Not all disturbing paintings involve figures and it is possible to be moved emotionally by certain landscapes, many of which involve dusk or at least light that is not ‘blue sky’. Caspar David Friedrich [German 1774-1840] never fails to move the viewer emotionally and for this article I have in mind his Tree of Crows an oil painting from circa 1822 which depicts a gnarled old oak tree perched upon and circled by crows. Black corvids, especially crows and the solitary raven, always set a certain tone to a work of art or literature. There are many Friedrich works that show the backs of subjects many of which are well known like The Wanderer above the sea of fog from 1817-18 and Woman at a window from 1822 but for this article Woman before the rising sun from 1818 has a haunting aspect to it because of her stance and strange hair-do, or hat, which lends the aspect of a witch to her. I am not sure if that is what the artist had in mind but it is possible to respond to it in that manner.
Arguably we are moving away from the true meaning of Halloween but in terms of the disturbing Egon Schiele’s [Austrian 1890-1918] 1911 painting Landscape with ravens takes us to a very dark place. It depicts a plot of land with cross-trees or crosses planted within along with an autumnal tree with a few leaves remaining all surrounded by a hill-top picket fence and topped by circling ravens. To find yourself in such a setting would be a good deal more frightening than opening the door to some badly costumed children.
Men do not have the monopoly of disturbing and the recently recognised by a stunning but justified result in auction the Pre-Raphaelite Marie Spartali Stillman’s [British 1844-1927] little known painting of Antigone giving Burial Rites to the body of her Brother Polynices has subject matter enough to be disturbing even beyond the usual interpretations of Greek Mythology. As she scatters the earth over the recumbent body whilst holding the hand of her sister[?] she is attended by the obligatory crows.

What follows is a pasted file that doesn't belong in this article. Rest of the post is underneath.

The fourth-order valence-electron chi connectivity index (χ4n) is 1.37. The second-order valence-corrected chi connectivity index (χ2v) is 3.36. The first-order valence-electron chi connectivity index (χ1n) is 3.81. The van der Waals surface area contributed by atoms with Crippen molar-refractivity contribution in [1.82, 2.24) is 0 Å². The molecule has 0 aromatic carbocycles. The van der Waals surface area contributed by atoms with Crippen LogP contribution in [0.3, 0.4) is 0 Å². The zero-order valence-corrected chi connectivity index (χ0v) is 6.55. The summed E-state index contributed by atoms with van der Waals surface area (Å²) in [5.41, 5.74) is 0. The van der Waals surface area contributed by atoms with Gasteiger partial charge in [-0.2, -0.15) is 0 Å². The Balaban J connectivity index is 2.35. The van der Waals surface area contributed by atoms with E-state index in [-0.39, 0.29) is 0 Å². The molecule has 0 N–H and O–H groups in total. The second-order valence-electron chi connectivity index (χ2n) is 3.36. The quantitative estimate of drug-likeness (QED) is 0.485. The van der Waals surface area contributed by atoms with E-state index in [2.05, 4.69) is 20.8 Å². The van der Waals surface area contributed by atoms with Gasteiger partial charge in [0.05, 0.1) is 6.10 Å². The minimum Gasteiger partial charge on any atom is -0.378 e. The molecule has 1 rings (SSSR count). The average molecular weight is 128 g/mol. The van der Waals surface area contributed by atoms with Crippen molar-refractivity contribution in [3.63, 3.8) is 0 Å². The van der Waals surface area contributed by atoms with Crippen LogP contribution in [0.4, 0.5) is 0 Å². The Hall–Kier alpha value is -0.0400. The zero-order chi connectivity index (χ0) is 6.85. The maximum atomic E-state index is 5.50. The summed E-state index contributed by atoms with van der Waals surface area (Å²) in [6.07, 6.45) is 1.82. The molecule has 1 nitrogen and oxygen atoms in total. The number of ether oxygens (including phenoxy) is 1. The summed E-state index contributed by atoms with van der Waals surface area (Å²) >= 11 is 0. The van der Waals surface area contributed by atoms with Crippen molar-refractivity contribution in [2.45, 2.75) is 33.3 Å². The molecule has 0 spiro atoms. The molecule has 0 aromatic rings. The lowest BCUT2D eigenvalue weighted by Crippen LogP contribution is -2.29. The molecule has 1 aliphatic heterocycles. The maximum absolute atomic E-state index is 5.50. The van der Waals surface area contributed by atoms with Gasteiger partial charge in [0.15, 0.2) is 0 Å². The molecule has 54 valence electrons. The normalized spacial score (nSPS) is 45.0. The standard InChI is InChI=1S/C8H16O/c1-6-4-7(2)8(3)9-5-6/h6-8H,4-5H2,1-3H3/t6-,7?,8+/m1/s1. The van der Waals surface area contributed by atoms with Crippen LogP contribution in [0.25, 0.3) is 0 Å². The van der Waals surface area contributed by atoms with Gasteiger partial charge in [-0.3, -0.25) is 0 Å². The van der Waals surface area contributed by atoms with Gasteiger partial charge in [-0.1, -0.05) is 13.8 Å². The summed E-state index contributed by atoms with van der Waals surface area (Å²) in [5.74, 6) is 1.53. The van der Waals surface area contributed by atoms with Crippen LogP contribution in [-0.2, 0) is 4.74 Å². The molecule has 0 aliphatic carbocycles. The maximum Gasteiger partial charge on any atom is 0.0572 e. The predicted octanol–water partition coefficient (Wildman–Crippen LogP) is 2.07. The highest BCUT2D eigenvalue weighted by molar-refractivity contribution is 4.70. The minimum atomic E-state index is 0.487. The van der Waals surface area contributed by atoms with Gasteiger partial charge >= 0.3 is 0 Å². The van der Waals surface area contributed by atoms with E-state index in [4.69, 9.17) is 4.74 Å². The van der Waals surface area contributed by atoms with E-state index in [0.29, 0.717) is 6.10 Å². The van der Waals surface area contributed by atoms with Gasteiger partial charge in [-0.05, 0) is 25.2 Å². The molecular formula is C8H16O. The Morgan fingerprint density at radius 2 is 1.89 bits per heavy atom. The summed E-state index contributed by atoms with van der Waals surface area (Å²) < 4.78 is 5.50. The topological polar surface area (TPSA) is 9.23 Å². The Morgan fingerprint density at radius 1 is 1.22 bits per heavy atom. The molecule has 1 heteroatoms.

Another fine female artist’s painting worth noting here particularly because it is abstract in nature and different from the older style paintings discussed is Wilhelmina Barns-Graham’s [British 1912-2002] painting from the 1960’s in oil and acrylic on an aluminium panel with the Gracefield Art Centre Dumfries titled Assassination, Black, white and orange associated with Halloween because of the colouring particularly the orange and black. I doubt anyone will be frightened or disturbed by it, however it is certainly moving as is so much of her work which has yet to be appreciated fully.
Related: 13 fun facts about Halloween
Having now depressed the readers that are still with us it is time to return to the theme of Halloween but on a more joyful note. James Elder Christie’s [British 1847-1914] Halloween Frolics in the Paisley Museum and Art Gallery depicts a happy procession of children carrying illuminated paper lanterns and pumpkins proceeding through the woods, strangely lead by some geese, but without any element of terror to be seen. Hopefully your visitors on the night will be equally charming and harmless but do stock up on some delights just in case that proves not to be the case!
Nicholas Skeaping is the son of a famous British sculptor and painter John Skeaping RA. Our expert grew up in a house rife with art. He began his career in 1971 by converting an antiques shop into a Gallery to sell Victorian and Modern British paintings. Since then he has acquired forty years in the art world, travelling extensively throughout South Africa and South America in pursuit of ‘lost’ works.